IBM’s Green Horizons initiative is based on innovations from the company’s research laboratory in Beijing, with contributions from leading environmental experts across IBM’s global network of research labs.


“In the past two decades China has been at the center of global manufacturing and economic growth,” said Dr. Xiaowei Shen, director of IBM Research, China. “However, this great progress has come at a cost and today the Chinese government has placed air pollution and climate change high on the national agenda. With Chinese investments into green innovation worth billions of dollars and with a new budding generation of environmental scientists coming to the fore, China is the natural starting point for IBM’s Green Horizons initiative which is now being exported to other parts of the world.”

To support China’s clean air action plan, IBM has entered a number of collaborations across the country. Building on their existing relationship, IBM and the Beijing Environmental Protection Bureau are launching a new Joint Environmental Innovation Center that will provide decision support capabilities to the Beijing government.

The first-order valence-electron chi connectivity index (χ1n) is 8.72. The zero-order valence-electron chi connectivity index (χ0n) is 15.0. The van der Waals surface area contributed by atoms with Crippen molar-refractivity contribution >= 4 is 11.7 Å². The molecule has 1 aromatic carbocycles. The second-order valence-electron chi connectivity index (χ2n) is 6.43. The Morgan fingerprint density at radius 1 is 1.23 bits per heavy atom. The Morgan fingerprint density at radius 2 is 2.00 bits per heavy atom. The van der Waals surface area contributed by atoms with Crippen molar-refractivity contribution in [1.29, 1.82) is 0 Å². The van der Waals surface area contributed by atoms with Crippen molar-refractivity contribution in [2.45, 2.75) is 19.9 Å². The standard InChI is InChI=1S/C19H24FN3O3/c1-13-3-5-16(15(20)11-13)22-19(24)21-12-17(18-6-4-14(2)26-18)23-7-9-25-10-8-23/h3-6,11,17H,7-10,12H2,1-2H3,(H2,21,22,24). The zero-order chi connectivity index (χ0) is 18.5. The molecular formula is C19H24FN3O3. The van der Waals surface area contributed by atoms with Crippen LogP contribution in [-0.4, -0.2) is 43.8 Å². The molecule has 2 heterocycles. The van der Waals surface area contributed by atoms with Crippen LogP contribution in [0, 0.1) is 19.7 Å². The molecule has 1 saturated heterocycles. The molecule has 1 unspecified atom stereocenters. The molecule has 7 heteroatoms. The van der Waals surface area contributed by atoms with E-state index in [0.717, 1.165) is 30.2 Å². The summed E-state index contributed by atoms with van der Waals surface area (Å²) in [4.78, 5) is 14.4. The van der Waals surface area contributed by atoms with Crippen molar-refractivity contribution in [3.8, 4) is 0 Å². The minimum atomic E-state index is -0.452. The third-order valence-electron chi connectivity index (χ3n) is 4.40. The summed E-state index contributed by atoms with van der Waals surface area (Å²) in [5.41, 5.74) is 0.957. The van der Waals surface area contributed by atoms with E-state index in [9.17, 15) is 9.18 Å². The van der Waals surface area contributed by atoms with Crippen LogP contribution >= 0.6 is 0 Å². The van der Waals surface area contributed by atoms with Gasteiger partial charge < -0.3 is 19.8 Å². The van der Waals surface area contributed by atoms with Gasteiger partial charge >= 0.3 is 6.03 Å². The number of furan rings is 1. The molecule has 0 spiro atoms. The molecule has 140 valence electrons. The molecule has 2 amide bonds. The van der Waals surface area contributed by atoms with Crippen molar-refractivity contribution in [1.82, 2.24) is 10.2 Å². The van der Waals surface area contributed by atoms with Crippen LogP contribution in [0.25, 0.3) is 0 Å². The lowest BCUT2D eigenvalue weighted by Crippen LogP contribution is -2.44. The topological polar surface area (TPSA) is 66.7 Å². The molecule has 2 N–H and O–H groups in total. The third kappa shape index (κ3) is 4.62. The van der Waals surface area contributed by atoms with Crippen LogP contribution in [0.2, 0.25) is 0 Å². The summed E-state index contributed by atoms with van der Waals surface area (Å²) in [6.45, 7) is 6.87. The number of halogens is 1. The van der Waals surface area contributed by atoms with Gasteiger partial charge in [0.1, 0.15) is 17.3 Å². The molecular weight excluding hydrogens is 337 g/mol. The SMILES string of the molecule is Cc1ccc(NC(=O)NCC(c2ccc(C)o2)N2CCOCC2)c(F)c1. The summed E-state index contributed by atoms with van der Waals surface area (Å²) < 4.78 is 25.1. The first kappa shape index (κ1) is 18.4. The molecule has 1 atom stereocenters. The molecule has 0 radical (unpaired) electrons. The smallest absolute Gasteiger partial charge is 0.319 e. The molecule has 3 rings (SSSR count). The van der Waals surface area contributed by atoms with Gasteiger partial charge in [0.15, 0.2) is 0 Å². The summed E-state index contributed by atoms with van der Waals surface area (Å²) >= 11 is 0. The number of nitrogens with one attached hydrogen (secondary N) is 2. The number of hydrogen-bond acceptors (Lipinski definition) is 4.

Using scenario modeling, the government will be able to optimize its emission reduction strategy and seek a balance between clean air and continued economic growth. Measures include short term limitations on urban traffic and construction activity as well as long term improvements to industrial production and power generation — such as switching to cleaner energy sources and installing filtering systems. The Beijing EPB also uses a colored alert system to warn citizens when harmful levels of pollution are forecast for the coming days.

“Our environmental engineers are working on a daily basis to tackle Beijing’s complex and challenging pollution problem and protect the health of citizens,” said Dawei Zhang, director of Beijing’s Environmental Monitoring Center, a department of the BEPB.

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Originally published on eWeek.